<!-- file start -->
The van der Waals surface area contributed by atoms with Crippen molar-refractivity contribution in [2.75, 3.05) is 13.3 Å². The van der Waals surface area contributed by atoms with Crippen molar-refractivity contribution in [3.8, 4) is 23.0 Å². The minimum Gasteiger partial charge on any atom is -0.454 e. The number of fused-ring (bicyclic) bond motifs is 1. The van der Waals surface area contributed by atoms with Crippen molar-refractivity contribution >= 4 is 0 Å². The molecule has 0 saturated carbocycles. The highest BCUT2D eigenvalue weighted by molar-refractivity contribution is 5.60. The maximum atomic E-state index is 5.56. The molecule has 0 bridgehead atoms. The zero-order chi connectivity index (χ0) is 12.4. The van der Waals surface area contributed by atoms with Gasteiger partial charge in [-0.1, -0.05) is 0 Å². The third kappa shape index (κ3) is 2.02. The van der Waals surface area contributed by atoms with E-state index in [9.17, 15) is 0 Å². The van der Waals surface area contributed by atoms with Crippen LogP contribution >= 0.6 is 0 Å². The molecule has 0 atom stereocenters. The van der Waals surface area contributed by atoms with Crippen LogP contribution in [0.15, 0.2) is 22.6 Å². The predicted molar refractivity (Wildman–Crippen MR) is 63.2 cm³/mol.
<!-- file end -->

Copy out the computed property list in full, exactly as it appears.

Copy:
The van der Waals surface area contributed by atoms with Crippen molar-refractivity contribution in [2.75, 3.05) is 13.3 Å². The van der Waals surface area contributed by atoms with Crippen molar-refractivity contribution in [3.8, 4) is 23.0 Å². The minimum Gasteiger partial charge on any atom is -0.454 e. The number of fused-ring (bicyclic) bond motifs is 1. The van der Waals surface area contributed by atoms with Crippen molar-refractivity contribution >= 4 is 0 Å². The molecule has 0 saturated carbocycles. The highest BCUT2D eigenvalue weighted by molar-refractivity contribution is 5.60. The maximum atomic E-state index is 5.56. The molecule has 0 bridgehead atoms. The zero-order chi connectivity index (χ0) is 12.4. The van der Waals surface area contributed by atoms with Gasteiger partial charge in [-0.1, -0.05) is 0 Å². The third kappa shape index (κ3) is 2.02. The van der Waals surface area contributed by atoms with E-state index in [9.17, 15) is 0 Å². The van der Waals surface area contributed by atoms with Crippen LogP contribution >= 0.6 is 0 Å². The molecule has 0 atom stereocenters. The van der Waals surface area contributed by atoms with Crippen LogP contribution in [0.15, 0.2) is 22.6 Å². The predicted molar refractivity (Wildman–Crippen MR) is 63.2 cm³/mol.